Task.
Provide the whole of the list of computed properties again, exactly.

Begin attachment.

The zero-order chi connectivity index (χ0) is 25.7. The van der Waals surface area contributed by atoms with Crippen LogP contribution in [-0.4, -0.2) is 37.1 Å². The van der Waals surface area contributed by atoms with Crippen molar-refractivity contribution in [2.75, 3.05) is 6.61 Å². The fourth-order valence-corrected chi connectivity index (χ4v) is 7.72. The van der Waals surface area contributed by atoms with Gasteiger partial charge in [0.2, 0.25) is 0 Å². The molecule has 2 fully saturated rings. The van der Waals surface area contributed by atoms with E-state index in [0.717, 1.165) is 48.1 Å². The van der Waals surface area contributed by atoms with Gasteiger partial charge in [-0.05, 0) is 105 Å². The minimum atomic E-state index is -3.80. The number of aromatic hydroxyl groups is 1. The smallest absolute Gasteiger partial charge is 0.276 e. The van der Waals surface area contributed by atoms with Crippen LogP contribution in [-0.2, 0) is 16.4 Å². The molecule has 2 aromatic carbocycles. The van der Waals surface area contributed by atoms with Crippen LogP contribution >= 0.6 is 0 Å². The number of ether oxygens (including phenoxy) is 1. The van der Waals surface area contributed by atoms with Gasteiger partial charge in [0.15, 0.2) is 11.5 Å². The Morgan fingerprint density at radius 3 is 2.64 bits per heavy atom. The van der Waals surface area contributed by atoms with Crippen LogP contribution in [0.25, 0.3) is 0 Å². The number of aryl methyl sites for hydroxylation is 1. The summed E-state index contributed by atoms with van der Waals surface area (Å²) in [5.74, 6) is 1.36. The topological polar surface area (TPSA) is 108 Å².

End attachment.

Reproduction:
The zero-order chi connectivity index (χ0) is 25.7. The van der Waals surface area contributed by atoms with Crippen LogP contribution in [-0.4, -0.2) is 37.1 Å². The van der Waals surface area contributed by atoms with Crippen molar-refractivity contribution in [2.75, 3.05) is 6.61 Å². The fourth-order valence-corrected chi connectivity index (χ4v) is 7.72. The van der Waals surface area contributed by atoms with Gasteiger partial charge in [0.2, 0.25) is 0 Å². The molecule has 2 fully saturated rings. The van der Waals surface area contributed by atoms with E-state index in [0.717, 1.165) is 48.1 Å². The van der Waals surface area contributed by atoms with Gasteiger partial charge in [-0.05, 0) is 105 Å². The minimum atomic E-state index is -3.80. The number of aromatic hydroxyl groups is 1. The smallest absolute Gasteiger partial charge is 0.276 e. The van der Waals surface area contributed by atoms with Crippen LogP contribution in [-0.2, 0) is 16.4 Å². The molecule has 2 aromatic carbocycles. The van der Waals surface area contributed by atoms with Crippen LogP contribution >= 0.6 is 0 Å². The number of ether oxygens (including phenoxy) is 1. The van der Waals surface area contributed by atoms with Gasteiger partial charge in [0.15, 0.2) is 11.5 Å². The Morgan fingerprint density at radius 3 is 2.64 bits per heavy atom. The van der Waals surface area contributed by atoms with Crippen LogP contribution in [0.25, 0.3) is 0 Å². The number of aryl methyl sites for hydroxylation is 1. The summed E-state index contributed by atoms with van der Waals surface area (Å²) in [5.74, 6) is 1.36. The topological polar surface area (TPSA) is 108 Å².